While appearing in The Catch of the Season, she met and subsequently became engaged to Maurice Vyner Baliol Brett (1882–1934), the second son of the 2nd Viscount Esher. They married in January 1911, and, at age 23, at the height of her career, Dare retired from the theatre.[1] The couple moved to rural Chilston, near Ascot, Berkshire, and raised a son and two daughters.[4] Eager to help the war effort during World War I, Dare nursed injured soldiers for three years at Mrs. Vanderbilt's American Hospital in France.[4]

In 1926, after fifteen years away from the stage, Dare played the title role of Mrs. Cheyney in The Last of Mrs. Cheyney at Golder's Green, London and then on tour.[1] In 1928, she played Kendall Frayne in The Second Man with Noël Coward at the Playhouse. Dare began her own theatre company in 1928 and toured South Africa in The High Road, The Trial of Mary Dugan, The Squeaker and Other Men's Wives. She returned from her tour at the end of 1929 and took over the management of the Haymarket Theatre, where she played Mrs. Fraser in The First Mrs. Fraser. The next year, she toured in The First Mrs. Fraser, and as Femme de Chambre in Other Men's Wives and Clemency Warlock in Cynara. During the Christmas seasons of 1931 and 1932, she played Mrs. Darling in Peter Pan at the London Palladium. During 1932, she toured as Leslie in Counsel's Opinion.[2]

 

In 1933, Dare began her long association with Ivor Novello, playing his mother in Proscenium at the Globe Theatre. In 1934, she played Mrs. Sherry in Novello’s Murder in Mayfair at the Theatre Royal, Drury Lane.[1] Her husband died that year.[1] In 1936, she played Phyllida Frame in Novello's long-running musical Careless Rapture. In 1938, she went on to play Tiny Fox-Coller in Farrell and Perry's Irish comedy, Spring Meeting, at the Ambassadors Theatre, which was directed by John Gielgud.[1] She then toured in this role in 1939.[5]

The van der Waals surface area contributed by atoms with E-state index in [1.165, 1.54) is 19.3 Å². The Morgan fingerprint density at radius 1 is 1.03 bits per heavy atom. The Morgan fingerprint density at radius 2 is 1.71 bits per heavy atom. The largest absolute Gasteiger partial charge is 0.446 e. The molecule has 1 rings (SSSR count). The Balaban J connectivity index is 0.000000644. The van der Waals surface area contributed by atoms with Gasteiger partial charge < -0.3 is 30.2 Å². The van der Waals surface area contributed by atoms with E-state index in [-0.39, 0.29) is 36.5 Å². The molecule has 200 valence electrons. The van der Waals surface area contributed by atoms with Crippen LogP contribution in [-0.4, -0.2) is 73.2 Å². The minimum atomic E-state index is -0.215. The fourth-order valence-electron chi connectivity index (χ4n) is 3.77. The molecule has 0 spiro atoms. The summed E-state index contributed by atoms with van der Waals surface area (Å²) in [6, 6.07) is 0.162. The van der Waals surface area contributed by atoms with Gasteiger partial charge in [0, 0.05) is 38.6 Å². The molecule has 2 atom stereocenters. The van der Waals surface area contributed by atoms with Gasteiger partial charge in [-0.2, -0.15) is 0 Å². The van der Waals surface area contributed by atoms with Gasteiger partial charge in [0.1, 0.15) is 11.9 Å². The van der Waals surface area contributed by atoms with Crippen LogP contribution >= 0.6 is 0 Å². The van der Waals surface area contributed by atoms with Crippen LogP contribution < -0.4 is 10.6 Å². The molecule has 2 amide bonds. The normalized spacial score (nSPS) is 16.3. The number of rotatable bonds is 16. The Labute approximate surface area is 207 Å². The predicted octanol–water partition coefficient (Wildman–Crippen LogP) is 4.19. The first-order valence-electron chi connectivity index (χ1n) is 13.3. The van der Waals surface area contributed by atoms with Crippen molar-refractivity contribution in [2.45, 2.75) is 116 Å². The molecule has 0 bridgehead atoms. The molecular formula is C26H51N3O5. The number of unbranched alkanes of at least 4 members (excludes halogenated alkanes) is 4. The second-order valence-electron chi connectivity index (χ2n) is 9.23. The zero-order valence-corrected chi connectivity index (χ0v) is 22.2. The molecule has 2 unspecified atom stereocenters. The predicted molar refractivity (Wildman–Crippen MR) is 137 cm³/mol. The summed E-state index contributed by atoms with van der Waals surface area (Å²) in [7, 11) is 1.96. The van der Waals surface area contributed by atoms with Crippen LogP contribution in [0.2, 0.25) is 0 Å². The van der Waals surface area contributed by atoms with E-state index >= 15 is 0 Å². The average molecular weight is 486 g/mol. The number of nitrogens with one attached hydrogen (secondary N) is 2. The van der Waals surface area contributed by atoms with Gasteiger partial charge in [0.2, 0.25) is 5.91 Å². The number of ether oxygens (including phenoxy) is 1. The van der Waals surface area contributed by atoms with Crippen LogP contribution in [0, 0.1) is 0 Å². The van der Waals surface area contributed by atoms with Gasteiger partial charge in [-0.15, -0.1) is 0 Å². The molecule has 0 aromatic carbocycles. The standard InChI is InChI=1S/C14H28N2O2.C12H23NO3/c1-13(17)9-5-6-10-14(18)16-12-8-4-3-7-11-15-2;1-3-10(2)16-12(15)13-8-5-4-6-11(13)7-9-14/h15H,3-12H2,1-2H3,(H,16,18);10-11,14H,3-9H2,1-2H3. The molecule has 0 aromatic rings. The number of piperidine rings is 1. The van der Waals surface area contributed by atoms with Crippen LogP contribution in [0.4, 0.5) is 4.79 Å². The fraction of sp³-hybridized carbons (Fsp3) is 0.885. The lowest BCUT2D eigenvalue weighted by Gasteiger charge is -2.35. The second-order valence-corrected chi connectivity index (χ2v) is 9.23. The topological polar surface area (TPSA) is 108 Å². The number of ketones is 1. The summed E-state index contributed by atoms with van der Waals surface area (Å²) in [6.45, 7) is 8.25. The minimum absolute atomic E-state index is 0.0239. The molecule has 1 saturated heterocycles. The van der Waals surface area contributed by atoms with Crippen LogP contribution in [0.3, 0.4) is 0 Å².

In 1940, for the first time in over four decades, Zena and Phyllis Dare shared the stage in a tour of Full House, in which Dare played Frynne Rodney. In 1941 at the Globe Theatre, Dare played Lady Caroline in a revival of Dear Brutus. At Christmas of the same year, she again played the part of Mrs. Darling in Peter Pan. In 1943 she played Fanny Farrelly in a tour of The Watch on the Rhine, followed by the Red Queen in Gielgud's revival of Alice Through the Looking Glass at the Scala Theatre in London.[3] In 1944, she played Elsie in Another Love Story at the Phoenix Theatre. She rejoined Novello at the Hippodrome in 1945, taking over the part of Charlotte Fayre in Perchance to Dream. In 1949, she appeared as the royal mother in Novello's musical King's Rhapsody at the Palace Theatre, again with her sister Phyllis. The show ran for two years, surviving Novello's death.[2]

 

in My Fair Lady (centre) with Andrews and Alec Clunes

In 1954, again at the Palace, Dare played Julia Ward Mckinlock in Sabrina Fair. At the Savoy Theatre she played Edith Billingsley in Double Image, and later that year at the Globe Theatre, she took over the part of the bogus painter's widow, Isobel Sorodin, in Nude with Violin by Noël Coward. Dare's last theatrical role was as Mrs. Higgins, Henry Higgins' mother, in the original London production of My Fair Lady beginning in 1958 and running for five and a half years.[1] Dare was the only one of the principal performers to stay for the complete run, followed by a season on tour. At its conclusion, she retired from the stage.[4]

 

In addition to her stage career, Dare made several appearances on television and in films. [6] Her films included the silent films No. 5 John Street(1921)[6] and, A Knight in London (1928). [6] Her "talkies" included The Return of Carol Deane (1938)[6] and Over the Moon (1939).[6] She also appeared in several television movies in England including: Spring Meeting (1938), Barbie (1955), The Burning Glass (1956) and An Ideal Husband (1969).[5] In 1963, she was the special guest on an episode of This is your Life on the BBC.[7]

She died in London in 1975 at the age of 87. Her sister Phyllis died only six weeks later.